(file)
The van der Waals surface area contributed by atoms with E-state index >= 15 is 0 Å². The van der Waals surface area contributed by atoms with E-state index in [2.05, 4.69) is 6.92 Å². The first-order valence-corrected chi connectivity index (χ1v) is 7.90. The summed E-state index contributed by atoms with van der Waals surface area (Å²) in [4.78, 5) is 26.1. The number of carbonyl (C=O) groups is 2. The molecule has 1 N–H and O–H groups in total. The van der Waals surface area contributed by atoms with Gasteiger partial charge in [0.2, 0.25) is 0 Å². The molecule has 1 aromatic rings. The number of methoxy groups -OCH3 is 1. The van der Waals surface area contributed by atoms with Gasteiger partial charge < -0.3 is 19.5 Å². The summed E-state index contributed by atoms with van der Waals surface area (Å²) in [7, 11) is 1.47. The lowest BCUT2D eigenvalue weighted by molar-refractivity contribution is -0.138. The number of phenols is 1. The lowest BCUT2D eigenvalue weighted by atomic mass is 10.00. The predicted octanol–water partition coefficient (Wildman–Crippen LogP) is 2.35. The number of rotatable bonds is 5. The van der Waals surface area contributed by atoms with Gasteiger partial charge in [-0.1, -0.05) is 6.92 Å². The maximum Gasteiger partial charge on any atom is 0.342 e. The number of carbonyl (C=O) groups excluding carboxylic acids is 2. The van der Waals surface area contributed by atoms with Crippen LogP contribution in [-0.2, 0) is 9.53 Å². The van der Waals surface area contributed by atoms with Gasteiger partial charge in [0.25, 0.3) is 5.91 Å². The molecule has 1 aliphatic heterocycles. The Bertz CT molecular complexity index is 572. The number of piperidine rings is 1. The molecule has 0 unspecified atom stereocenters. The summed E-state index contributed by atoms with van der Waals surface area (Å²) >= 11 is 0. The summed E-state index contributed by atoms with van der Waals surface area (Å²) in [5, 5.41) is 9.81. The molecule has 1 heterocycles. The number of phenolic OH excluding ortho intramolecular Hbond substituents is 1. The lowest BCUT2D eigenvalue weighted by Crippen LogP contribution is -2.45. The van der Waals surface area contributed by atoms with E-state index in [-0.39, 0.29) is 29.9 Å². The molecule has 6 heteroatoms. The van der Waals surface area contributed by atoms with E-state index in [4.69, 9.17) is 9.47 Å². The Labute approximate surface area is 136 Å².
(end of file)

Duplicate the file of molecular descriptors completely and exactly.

The van der Waals surface area contributed by atoms with E-state index >= 15 is 0 Å². The van der Waals surface area contributed by atoms with E-state index in [2.05, 4.69) is 6.92 Å². The first-order valence-corrected chi connectivity index (χ1v) is 7.90. The summed E-state index contributed by atoms with van der Waals surface area (Å²) in [4.78, 5) is 26.1. The number of carbonyl (C=O) groups is 2. The molecule has 1 N–H and O–H groups in total. The van der Waals surface area contributed by atoms with Gasteiger partial charge in [0.2, 0.25) is 0 Å². The molecule has 1 aromatic rings. The number of methoxy groups -OCH3 is 1. The van der Waals surface area contributed by atoms with Gasteiger partial charge < -0.3 is 19.5 Å². The summed E-state index contributed by atoms with van der Waals surface area (Å²) in [7, 11) is 1.47. The lowest BCUT2D eigenvalue weighted by molar-refractivity contribution is -0.138. The number of phenols is 1. The lowest BCUT2D eigenvalue weighted by atomic mass is 10.00. The predicted octanol–water partition coefficient (Wildman–Crippen LogP) is 2.35. The number of rotatable bonds is 5. The van der Waals surface area contributed by atoms with Gasteiger partial charge in [-0.1, -0.05) is 6.92 Å². The maximum Gasteiger partial charge on any atom is 0.342 e. The number of carbonyl (C=O) groups excluding carboxylic acids is 2. The van der Waals surface area contributed by atoms with Crippen LogP contribution in [-0.2, 0) is 9.53 Å². The van der Waals surface area contributed by atoms with Gasteiger partial charge in [0.25, 0.3) is 5.91 Å². The molecule has 1 aliphatic heterocycles. The Bertz CT molecular complexity index is 572. The number of piperidine rings is 1. The molecule has 0 unspecified atom stereocenters. The summed E-state index contributed by atoms with van der Waals surface area (Å²) >= 11 is 0. The summed E-state index contributed by atoms with van der Waals surface area (Å²) in [5, 5.41) is 9.81. The molecule has 1 heterocycles. The number of phenolic OH excluding ortho intramolecular Hbond substituents is 1. The lowest BCUT2D eigenvalue weighted by Crippen LogP contribution is -2.45. The van der Waals surface area contributed by atoms with E-state index in [-0.39, 0.29) is 29.9 Å². The molecule has 6 heteroatoms. The van der Waals surface area contributed by atoms with E-state index in [4.69, 9.17) is 9.47 Å². The Labute approximate surface area is 136 Å².